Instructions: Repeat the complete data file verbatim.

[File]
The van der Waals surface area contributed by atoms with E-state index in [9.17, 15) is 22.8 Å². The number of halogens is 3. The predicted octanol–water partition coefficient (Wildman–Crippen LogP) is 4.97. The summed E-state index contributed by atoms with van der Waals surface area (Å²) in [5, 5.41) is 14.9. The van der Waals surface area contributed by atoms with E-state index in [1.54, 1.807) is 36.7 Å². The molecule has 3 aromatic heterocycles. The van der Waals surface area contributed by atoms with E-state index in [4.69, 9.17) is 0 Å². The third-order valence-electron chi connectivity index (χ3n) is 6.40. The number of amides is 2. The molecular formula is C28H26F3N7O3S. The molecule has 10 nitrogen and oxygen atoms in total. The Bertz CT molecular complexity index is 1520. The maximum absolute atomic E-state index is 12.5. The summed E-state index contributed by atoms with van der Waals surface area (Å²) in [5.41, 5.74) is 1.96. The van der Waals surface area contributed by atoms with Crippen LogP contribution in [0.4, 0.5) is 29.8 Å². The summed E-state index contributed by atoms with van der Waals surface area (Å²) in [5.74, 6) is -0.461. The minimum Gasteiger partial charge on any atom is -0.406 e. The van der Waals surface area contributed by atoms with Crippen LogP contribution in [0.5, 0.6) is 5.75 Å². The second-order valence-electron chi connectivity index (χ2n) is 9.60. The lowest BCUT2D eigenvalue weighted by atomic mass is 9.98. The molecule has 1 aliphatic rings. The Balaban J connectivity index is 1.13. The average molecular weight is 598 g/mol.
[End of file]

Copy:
The van der Waals surface area contributed by atoms with E-state index in [9.17, 15) is 22.8 Å². The number of halogens is 3. The predicted octanol–water partition coefficient (Wildman–Crippen LogP) is 4.97. The summed E-state index contributed by atoms with van der Waals surface area (Å²) in [5, 5.41) is 14.9. The van der Waals surface area contributed by atoms with E-state index in [1.54, 1.807) is 36.7 Å². The molecule has 3 aromatic heterocycles. The van der Waals surface area contributed by atoms with E-state index in [4.69, 9.17) is 0 Å². The third-order valence-electron chi connectivity index (χ3n) is 6.40. The number of amides is 2. The molecular formula is C28H26F3N7O3S. The molecule has 10 nitrogen and oxygen atoms in total. The Bertz CT molecular complexity index is 1520. The maximum absolute atomic E-state index is 12.5. The summed E-state index contributed by atoms with van der Waals surface area (Å²) in [5.41, 5.74) is 1.96. The van der Waals surface area contributed by atoms with Crippen LogP contribution in [0.4, 0.5) is 29.8 Å². The summed E-state index contributed by atoms with van der Waals surface area (Å²) in [5.74, 6) is -0.461. The minimum Gasteiger partial charge on any atom is -0.406 e. The van der Waals surface area contributed by atoms with Crippen LogP contribution in [0.5, 0.6) is 5.75 Å². The second-order valence-electron chi connectivity index (χ2n) is 9.60. The lowest BCUT2D eigenvalue weighted by atomic mass is 9.98. The molecule has 1 aliphatic rings. The Balaban J connectivity index is 1.13. The average molecular weight is 598 g/mol.